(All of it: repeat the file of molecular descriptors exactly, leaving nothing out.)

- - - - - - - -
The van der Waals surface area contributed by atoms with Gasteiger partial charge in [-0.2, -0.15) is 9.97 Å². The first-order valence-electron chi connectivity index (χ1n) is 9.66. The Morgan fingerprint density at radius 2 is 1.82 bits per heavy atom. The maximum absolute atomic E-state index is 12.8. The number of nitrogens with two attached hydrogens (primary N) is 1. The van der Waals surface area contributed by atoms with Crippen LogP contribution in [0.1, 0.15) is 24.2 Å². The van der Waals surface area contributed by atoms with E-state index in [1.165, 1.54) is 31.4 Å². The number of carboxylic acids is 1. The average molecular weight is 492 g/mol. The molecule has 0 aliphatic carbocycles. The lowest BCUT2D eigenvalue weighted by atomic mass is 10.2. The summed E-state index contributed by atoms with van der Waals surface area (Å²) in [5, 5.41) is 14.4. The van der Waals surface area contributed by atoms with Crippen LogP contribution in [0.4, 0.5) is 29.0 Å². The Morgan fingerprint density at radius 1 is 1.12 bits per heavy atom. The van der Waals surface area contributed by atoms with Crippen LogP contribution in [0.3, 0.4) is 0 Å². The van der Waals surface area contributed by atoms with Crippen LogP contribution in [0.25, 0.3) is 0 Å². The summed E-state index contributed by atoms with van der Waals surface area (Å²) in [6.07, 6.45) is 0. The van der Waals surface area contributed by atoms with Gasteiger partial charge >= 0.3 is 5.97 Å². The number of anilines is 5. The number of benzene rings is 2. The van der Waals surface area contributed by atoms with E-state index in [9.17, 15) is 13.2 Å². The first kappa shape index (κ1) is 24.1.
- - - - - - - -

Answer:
The van der Waals surface area contributed by atoms with Gasteiger partial charge in [-0.2, -0.15) is 9.97 Å². The first-order valence-electron chi connectivity index (χ1n) is 9.66. The Morgan fingerprint density at radius 2 is 1.82 bits per heavy atom. The maximum absolute atomic E-state index is 12.8. The number of nitrogens with two attached hydrogens (primary N) is 1. The van der Waals surface area contributed by atoms with Crippen LogP contribution in [0.1, 0.15) is 24.2 Å². The van der Waals surface area contributed by atoms with E-state index in [1.165, 1.54) is 31.4 Å². The number of carboxylic acids is 1. The average molecular weight is 492 g/mol. The molecule has 0 aliphatic carbocycles. The lowest BCUT2D eigenvalue weighted by atomic mass is 10.2. The summed E-state index contributed by atoms with van der Waals surface area (Å²) in [5, 5.41) is 14.4. The van der Waals surface area contributed by atoms with Crippen LogP contribution in [0.4, 0.5) is 29.0 Å². The Morgan fingerprint density at radius 1 is 1.12 bits per heavy atom. The van der Waals surface area contributed by atoms with Crippen LogP contribution in [0.3, 0.4) is 0 Å². The van der Waals surface area contributed by atoms with Crippen LogP contribution in [0.25, 0.3) is 0 Å². The summed E-state index contributed by atoms with van der Waals surface area (Å²) in [6.07, 6.45) is 0. The van der Waals surface area contributed by atoms with Gasteiger partial charge >= 0.3 is 5.97 Å². The number of anilines is 5. The number of benzene rings is 2. The van der Waals surface area contributed by atoms with E-state index in [9.17, 15) is 13.2 Å². The first kappa shape index (κ1) is 24.1.